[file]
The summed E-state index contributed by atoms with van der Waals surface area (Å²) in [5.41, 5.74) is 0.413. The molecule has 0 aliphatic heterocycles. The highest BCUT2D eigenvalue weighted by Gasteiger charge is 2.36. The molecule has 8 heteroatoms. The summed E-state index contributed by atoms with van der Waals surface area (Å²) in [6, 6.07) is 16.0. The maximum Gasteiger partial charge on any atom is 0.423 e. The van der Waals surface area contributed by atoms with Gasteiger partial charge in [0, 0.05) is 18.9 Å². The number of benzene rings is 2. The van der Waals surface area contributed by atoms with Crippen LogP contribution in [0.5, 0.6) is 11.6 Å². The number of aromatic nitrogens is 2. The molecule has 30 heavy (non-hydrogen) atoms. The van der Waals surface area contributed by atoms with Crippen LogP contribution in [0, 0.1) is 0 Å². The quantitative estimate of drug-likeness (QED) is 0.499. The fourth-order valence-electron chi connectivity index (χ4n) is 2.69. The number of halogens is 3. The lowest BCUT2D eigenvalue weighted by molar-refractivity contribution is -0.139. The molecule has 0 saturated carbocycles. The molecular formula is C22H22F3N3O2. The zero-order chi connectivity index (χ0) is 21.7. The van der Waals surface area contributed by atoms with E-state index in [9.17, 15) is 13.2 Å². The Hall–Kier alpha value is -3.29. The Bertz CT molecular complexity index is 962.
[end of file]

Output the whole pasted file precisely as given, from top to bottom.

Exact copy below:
The summed E-state index contributed by atoms with van der Waals surface area (Å²) in [5.41, 5.74) is 0.413. The molecule has 0 aliphatic heterocycles. The highest BCUT2D eigenvalue weighted by Gasteiger charge is 2.36. The molecule has 8 heteroatoms. The summed E-state index contributed by atoms with van der Waals surface area (Å²) in [6, 6.07) is 16.0. The maximum Gasteiger partial charge on any atom is 0.423 e. The van der Waals surface area contributed by atoms with Gasteiger partial charge in [0, 0.05) is 18.9 Å². The number of benzene rings is 2. The van der Waals surface area contributed by atoms with Crippen LogP contribution in [0.5, 0.6) is 11.6 Å². The number of aromatic nitrogens is 2. The molecule has 30 heavy (non-hydrogen) atoms. The van der Waals surface area contributed by atoms with Crippen LogP contribution in [0, 0.1) is 0 Å². The quantitative estimate of drug-likeness (QED) is 0.499. The fourth-order valence-electron chi connectivity index (χ4n) is 2.69. The number of halogens is 3. The lowest BCUT2D eigenvalue weighted by molar-refractivity contribution is -0.139. The molecule has 0 saturated carbocycles. The molecular formula is C22H22F3N3O2. The zero-order chi connectivity index (χ0) is 21.7. The van der Waals surface area contributed by atoms with E-state index in [9.17, 15) is 13.2 Å². The Hall–Kier alpha value is -3.29. The Bertz CT molecular complexity index is 962.